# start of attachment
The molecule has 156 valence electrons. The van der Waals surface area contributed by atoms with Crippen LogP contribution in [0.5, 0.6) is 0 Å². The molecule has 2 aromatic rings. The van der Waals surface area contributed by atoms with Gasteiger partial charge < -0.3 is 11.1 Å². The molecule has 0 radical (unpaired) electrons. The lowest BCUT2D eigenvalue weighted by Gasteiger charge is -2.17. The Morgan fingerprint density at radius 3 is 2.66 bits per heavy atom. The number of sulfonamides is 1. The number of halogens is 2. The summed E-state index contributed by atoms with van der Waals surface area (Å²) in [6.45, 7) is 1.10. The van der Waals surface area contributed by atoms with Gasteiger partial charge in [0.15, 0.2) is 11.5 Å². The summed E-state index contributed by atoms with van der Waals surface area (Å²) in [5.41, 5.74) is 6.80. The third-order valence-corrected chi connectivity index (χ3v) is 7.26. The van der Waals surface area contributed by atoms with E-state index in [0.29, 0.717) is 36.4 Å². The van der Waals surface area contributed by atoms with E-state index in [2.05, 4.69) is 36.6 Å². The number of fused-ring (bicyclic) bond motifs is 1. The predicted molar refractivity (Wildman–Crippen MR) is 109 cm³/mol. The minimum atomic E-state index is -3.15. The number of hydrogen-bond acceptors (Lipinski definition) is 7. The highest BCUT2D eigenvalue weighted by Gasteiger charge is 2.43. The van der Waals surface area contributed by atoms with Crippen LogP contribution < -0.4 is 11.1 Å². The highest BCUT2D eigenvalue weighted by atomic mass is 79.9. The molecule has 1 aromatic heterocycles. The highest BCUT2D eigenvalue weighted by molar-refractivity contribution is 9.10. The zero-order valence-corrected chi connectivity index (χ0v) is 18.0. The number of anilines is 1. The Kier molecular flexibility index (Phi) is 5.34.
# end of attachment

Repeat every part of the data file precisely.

The molecule has 156 valence electrons. The van der Waals surface area contributed by atoms with Crippen LogP contribution in [0.5, 0.6) is 0 Å². The molecule has 2 aromatic rings. The van der Waals surface area contributed by atoms with Gasteiger partial charge < -0.3 is 11.1 Å². The molecule has 0 radical (unpaired) electrons. The lowest BCUT2D eigenvalue weighted by Gasteiger charge is -2.17. The Morgan fingerprint density at radius 3 is 2.66 bits per heavy atom. The number of sulfonamides is 1. The number of halogens is 2. The summed E-state index contributed by atoms with van der Waals surface area (Å²) in [6.45, 7) is 1.10. The van der Waals surface area contributed by atoms with Gasteiger partial charge in [0.15, 0.2) is 11.5 Å². The summed E-state index contributed by atoms with van der Waals surface area (Å²) in [5.41, 5.74) is 6.80. The third-order valence-corrected chi connectivity index (χ3v) is 7.26. The van der Waals surface area contributed by atoms with E-state index in [0.29, 0.717) is 36.4 Å². The van der Waals surface area contributed by atoms with E-state index in [2.05, 4.69) is 36.6 Å². The number of fused-ring (bicyclic) bond motifs is 1. The predicted molar refractivity (Wildman–Crippen MR) is 109 cm³/mol. The minimum atomic E-state index is -3.15. The number of hydrogen-bond acceptors (Lipinski definition) is 7. The highest BCUT2D eigenvalue weighted by Gasteiger charge is 2.43. The van der Waals surface area contributed by atoms with Crippen LogP contribution < -0.4 is 11.1 Å². The highest BCUT2D eigenvalue weighted by atomic mass is 79.9. The molecule has 1 aromatic heterocycles. The highest BCUT2D eigenvalue weighted by molar-refractivity contribution is 9.10. The zero-order valence-corrected chi connectivity index (χ0v) is 18.0. The number of anilines is 1. The Kier molecular flexibility index (Phi) is 5.34.